It didn’t last long, one was in the military and the orders to ship out came soon after they married, but it was wonderful when a couple years later, they called and told us they were having their first kid. I hadn’t thought of them much after that, but hoped things had worked out.

But they didn’t. They split up and my friend ended up with an aggressive brain tumor that killed them. BFG and I have speculated a lot on whether this caused a lot of the bizarre behavior we’d come to know over the years, but at this point its rather pointless.

Now there’s a kid who has friended me on Facebook and any other social media we both use and I know the questions are there. They’re coming. It’s what I would have done if I knew my mom’s classmates. It’s what I imagine Spawn would do if this were us and not them.

The thought terrifies me.

None of this is anything I would ever tell this kid. Maybe that really does make me their best friend. They may not be mine, but I have and will keep their secrets. I guess that’s what a best friend is supposed to do.

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What Couples Who Have Been In Long-Term Relationships Don’t Want You To Know (G-uno)

I had a much needed lunch today with Jane, and the girls. As most of you know g2, and I have chosen not to reveal our blog to our friends,and family in hopes of being able to post in the most truthful way possible. The idea was to host a blog where people could vent the things they could never say in their daily lives without some censoring, or awkward backlash. So today at lunch I was thinking that each woman at this table has at one time or another shared some deeply personal life details, and as raw as our secrets get I am sure they have all been censored in some way.
We all (humans) have our deepest secrets that no matter how much we trust someone, we don’t want others to know. Hell as I sat there I was thinking about our blog. In addition to being with my friends I had every intention of testing my theory of how much raw detail each of my girls would come up with if I asked them to name things that couples who have been in long-term relationships didn’t want others who have not been in one to know.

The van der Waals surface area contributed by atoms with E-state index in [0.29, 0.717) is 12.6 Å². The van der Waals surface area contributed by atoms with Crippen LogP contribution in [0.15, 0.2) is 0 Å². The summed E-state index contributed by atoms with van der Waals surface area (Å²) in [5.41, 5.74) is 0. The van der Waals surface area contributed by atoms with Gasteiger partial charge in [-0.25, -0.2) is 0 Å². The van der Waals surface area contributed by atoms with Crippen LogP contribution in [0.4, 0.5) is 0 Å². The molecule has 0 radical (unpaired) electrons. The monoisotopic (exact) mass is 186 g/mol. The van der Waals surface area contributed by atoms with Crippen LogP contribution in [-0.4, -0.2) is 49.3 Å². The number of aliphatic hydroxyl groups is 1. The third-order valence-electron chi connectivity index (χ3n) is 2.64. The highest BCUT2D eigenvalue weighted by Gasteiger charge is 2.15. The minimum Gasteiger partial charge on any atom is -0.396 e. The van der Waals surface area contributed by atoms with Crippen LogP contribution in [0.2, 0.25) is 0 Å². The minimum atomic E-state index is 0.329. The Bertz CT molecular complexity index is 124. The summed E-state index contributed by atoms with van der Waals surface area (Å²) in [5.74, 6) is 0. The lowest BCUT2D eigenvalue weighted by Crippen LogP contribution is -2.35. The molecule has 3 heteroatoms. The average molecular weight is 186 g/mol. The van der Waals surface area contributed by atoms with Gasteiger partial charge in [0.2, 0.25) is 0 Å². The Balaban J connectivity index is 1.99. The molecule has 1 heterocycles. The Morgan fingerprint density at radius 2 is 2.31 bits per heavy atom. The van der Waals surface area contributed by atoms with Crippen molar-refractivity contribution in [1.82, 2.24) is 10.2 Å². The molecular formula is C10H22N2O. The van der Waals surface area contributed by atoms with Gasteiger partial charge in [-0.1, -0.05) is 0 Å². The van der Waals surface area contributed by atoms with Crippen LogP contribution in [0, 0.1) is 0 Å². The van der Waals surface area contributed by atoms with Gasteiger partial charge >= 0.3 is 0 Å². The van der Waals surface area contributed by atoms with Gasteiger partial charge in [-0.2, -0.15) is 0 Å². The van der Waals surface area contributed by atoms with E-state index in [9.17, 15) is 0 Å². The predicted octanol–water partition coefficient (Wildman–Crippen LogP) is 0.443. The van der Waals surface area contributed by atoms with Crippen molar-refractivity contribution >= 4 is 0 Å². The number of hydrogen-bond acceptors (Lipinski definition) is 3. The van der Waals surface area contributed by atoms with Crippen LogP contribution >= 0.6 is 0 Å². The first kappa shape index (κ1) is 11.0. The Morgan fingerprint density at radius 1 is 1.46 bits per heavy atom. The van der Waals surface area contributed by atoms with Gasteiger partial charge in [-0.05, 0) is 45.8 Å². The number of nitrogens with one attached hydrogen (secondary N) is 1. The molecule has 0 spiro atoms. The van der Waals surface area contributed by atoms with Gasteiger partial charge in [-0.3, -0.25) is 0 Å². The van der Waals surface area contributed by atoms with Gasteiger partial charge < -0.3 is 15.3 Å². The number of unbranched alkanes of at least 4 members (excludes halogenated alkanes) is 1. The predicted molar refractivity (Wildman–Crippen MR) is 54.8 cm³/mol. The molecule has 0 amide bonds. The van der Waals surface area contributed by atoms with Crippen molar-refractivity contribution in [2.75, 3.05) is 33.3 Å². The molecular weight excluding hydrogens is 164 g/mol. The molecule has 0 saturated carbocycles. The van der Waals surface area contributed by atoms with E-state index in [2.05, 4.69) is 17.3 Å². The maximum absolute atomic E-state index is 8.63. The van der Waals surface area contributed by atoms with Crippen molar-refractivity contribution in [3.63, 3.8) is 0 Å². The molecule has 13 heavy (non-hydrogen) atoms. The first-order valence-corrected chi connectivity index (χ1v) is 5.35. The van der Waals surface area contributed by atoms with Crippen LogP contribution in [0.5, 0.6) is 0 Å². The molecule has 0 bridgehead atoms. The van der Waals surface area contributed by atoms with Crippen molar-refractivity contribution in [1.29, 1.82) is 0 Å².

Ironically I also wondered if the details (although completely anonymous) that I share in my posts would be something they would be angry to know that I have shared? Would they be angry to know that I have this whole blog going on that they don’t know about either. Then I thought the same thoughts about my family. Then I realized they were all laughing at me as Jane snapped her fingers next to my head while saying “Earth to G-uno are you still with us?”
Doing my best not to be a complete liar I gave them the whole rundown on my censoring secrecy theory (minus the I’m gathering information to share in my next post details), and then I asked them each to tell me one completely uncensored thing they thought people who had, or are in long-term relationships didn’t want someone who hadn’t been in one to know because they felt they would not truly be able to grasp the concept. So for your reading pleasure here is the list my girls came up with:
  1. There will be times, even period of times where you will hate your person.
  2. There will be sexual droughts, and you will be okay with the break.
  3. You, or your spouse may cheat, and you will agree to never tell anyone outside of each other.
  4. You will share horribly mean spirited observations about other people in your lives, and sometimes bond over it.
  5. You will openly hate one or more of their family members.
  6. You will have sex in your friend’s home during some holiday or get together with out telling them.
  7. Your person will hate one of your closest friends, and you will hide that from your friend.
There was a distinct discomfort after coming up with this list. I think it was because we could identify with all of the secrets we had come up with on our list. The really interesting thing was that we all knew that this secrecy exists, but even in our tight little circle we plead the 5th on certain topics on our list. ( Cough#!* 3,6,& 7) The one thing that everyone agreed with, was that I wasn’t allowed to pick anymore subject matters for our luncheons for a very long time! 😉



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Confessions From Hospice Nurses Part 1 (G-uno)

In my opinion the majority of nurses can be divided into two basic categories the amazing Florence Nightingales, or the batshit crazy ones. Of course those two categories branch off into a thousand other categories, but those are most definitely the first two divisional starting points. “Ellie May Clampet” is dying. This is the part of my job that I absolutely hate.
She is an amazing woman who has lived a first rate life. I call her “Ellie May Clampet” for two reasons. The first is to protect her privacy, and the second is because in her younger photos she looks just like the beautiful blonde bombshell character in the old television series “The Beverly Hillbillies.” We have reached the stage where Hospice nursing is required around the clock.